Furthermore, oppression ensued through acts of White supremacy. This is seen through swing’s White narrative. As swing began to gain momentum, it was largely viewed as a White social movement rather than an expression of Black culture. In a 2002 interview, Bud Freeman (a White swing musician) explained how swing liberated White people from their social responsibilities through a recount of his first time listening to swing music:

I was not only hearing a new sound but witnessing a new way of life that I'd known nothing about. Because here were these people hemmed into this little section, impoverished section, of Chicago. And they seemed... they were really having a good time. They were having a good time because they knew no boundaries... They were not limited to the kinds of things we white people have been brainwashed into believing. And we'd go out to the South Side and go into their clubs (Learn360, 2008).

This quotation is the epitome of White supremacy as it focuses on White social freedom and ignores Black struggles. Freeman’s inaccurate description of African-American lifestyles insinuates that the African-American people were living a life free of oppression, racism and discrimination. He also portrayed White people as the victims of daunting social restrictions despite the continuous subjugation Blacks endured. In doing so, African-American voices were silenced.

Another prevalent example of White supremacy is seen through Benny Goodman; a White musician dubbed “King of Swing''. Goodman, although a talented musician, commissioned a lot of his work from Black artists. King Porter Stomp, Down South Camp Meetin’, Bugle Call Rag, Sometimes I’m Happy, and Wrappin’ It Up were Goodman hits

arranged by Black artist Fletcher Henderson (Baur, 2020). Goodman also recorded a cover of Edgar Sampson’s Stompin’ on the Savoy which quickly topped charts as well (KUVO, 2019). A lot of Goodman’s success derived from songs created by Black musicians. Consequently, it is evident that consumerist behaviour indicated a strong bias towards music created by Whites rather than song quality. Benny Goodman was still dubbed “King of Swing” despite the fact that many of his top hits were composed by Black artists. This clear favour for White artists reduced the presence of Black musicians within the industry and thus ensued the marginalization of the African-American community in the music industry. Overall, White supremacy during the Swing era contributed significantly to the suppression of African-Americans as seen through the White narrative and the “King of Swing”. Once again, this era introduced subtle means of oppression through the continuance of Swing’s White narrative in society.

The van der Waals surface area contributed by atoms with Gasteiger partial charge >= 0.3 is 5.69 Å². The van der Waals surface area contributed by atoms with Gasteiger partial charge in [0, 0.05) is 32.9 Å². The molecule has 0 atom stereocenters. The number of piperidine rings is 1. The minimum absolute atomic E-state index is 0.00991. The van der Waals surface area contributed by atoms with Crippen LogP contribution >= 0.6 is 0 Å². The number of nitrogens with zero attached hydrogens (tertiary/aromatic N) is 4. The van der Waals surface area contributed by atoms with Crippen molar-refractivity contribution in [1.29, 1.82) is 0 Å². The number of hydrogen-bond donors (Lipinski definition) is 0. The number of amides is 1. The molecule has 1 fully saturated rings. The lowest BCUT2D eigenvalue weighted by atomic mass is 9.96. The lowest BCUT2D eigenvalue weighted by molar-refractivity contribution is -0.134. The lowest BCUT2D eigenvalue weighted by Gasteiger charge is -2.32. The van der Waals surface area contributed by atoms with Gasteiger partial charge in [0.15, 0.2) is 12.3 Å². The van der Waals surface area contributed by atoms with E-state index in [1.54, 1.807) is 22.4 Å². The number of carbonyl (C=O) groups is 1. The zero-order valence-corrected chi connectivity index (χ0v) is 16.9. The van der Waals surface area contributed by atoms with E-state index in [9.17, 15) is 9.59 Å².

The surge in cultural exposure during the swing era concealed the immense oppression racialized groups experienced throughout the decade. White supremacy, covert discrimination, and the enforcement of stereotypes worked to further subjugate marginalized people. As swing became more mainstream, so did oppressive and racist behaviour, an issue still seen today. African-Americans are still at a disadvantage in society a century after the Swing era’s alleged step towards integration. Through analyzing the Swing era, it has become evident that society can be incredulously deceptive. Swing has been commended for its role in promoting societal unification yet African-Americans and Whites remain segregated. One cannot help but wonder what other eras have been romanticized by history’s writers.

About the author:

Leena has been studying music for ten years and recently received her Level 8 RCM credential, making her a qualified music teacher. She is graduating from John Fraser Secondary as the Valedictorian of her grade 12 class. In the fall, she will be attending the University of Toronto Mississauga to study social sciences in hopes of attending law school after.


Bauer, Patricia. "Fletcher Henderson." Encyclopædia Britannica. September 3, 2020. Accessed October 27, 2020.

Hellzapoppin. Directed by H. C. Potter. 1941. Accessed October 25, 2020.

Jungle Music: Jazz—All You Need Is Love: A History of Popular Music. Learn360. 2008. Accessed October 23, 2020.

KUVO. ""Stompin' at the Savoy": Listener Picks, April 10." KUVO. April 24, 2019. Accessed October 27, 2020.

Starr, Larry, and Christopher Alan Waterman. American Popular Music: From Minstrelsy to MP3. New York: Oxford University Press, 2014.

Swing That Music! Swing: All You Need Is Love—A History of Popular Music. Learn360. 2008. Accessed October 23, 2020.